Monday, November 23, 2015

friends of many colors

Anthropologists and missiologists sometimes use the term "Third-Culture Kid" (TCK) to describe those growing up in a culture that is not home to either of their parents. As a result they end up feeling like they don't fully belong in either culture, but are comfortable interacting with others from around the globe. I have often wondered if this label applies to my own children.

Though we've been missionaries for 13 years, all but 2-1/2 of these were spent in the U.S. Eliana was a wee thing when we lived and traveled overseas. But she has changed zip codes innumerable times. (Ok, that's an exaggeration, but she is attending her 9th school this year and living at her 10th address!) She's experienced living on the East Coast (South), in the Midwest, and in the Northwest, as well as the Philippines. And even when her feet are firmly planted on American soil, she has a magnetic attraction to other cultures.

How magnetic, you ask? Here's a list of the nationalities of some of her closest friends at each age of her life:

Age 2-3 - British, Filipino, Korean, American
4-5 - African-American
6 - Cuban and Japanese
7 - Indian
8-9 - Ethiopian, American
10 - Indonesian
11 - Filipino, African-American, Guatemalan
12 - Mexican-American, Filipino, Dominican
13 - Korean, American
14 - French, Brazilian

What is responsible for Eliana's multi-culturalism? Why is she more comfortable with nationalities other than her own? Why is her favorite class this year AP Human Geography?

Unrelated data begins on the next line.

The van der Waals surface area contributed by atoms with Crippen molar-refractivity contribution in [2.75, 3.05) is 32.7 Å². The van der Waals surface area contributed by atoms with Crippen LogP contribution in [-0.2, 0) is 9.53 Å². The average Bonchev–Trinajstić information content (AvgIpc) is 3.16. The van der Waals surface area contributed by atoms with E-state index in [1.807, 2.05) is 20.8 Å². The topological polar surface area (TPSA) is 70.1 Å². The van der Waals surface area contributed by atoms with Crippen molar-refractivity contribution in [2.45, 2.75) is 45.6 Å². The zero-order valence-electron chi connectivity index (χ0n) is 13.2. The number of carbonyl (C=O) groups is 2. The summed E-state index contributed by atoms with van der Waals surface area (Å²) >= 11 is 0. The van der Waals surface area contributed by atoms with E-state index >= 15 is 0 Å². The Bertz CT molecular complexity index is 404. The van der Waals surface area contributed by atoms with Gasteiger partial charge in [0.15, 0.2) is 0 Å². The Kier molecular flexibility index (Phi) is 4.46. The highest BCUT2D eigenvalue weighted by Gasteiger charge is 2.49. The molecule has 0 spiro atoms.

Is it my own fascination with other cultures?
I'll never forget the day in 4th grade when Ana came home and told me she had made a new friend. She was apologetic because her new friend was white (!). That's when I realized that I had probably been too overt about my own quest for cross-cultural relationships.

Is it all the books we've read from around the world?
Many of those books are featured on my 'Best Kids Books' list to the right of this post. It started Eliana on a reading journey that continues today.

Was it living in the Philippines at a formative age?
This might have had the opposite effect. Eliana associated Tagalog with being pinched or otherwise harassed in the market. She refused to speak Tagalog, even when she understood it, and began to hate going shopping with me so I left her at home. On the other hand, "Nanay" was a beloved member of our family while we lived in the Philippines, and Eliana spent many happy hours with her. She also loved attending preschool with friends of many colors.

Or is it part of God's call on Eliana's life? Part of how he's wired her? Time will tell!

For now, I am thoroughly enjoying the journey.

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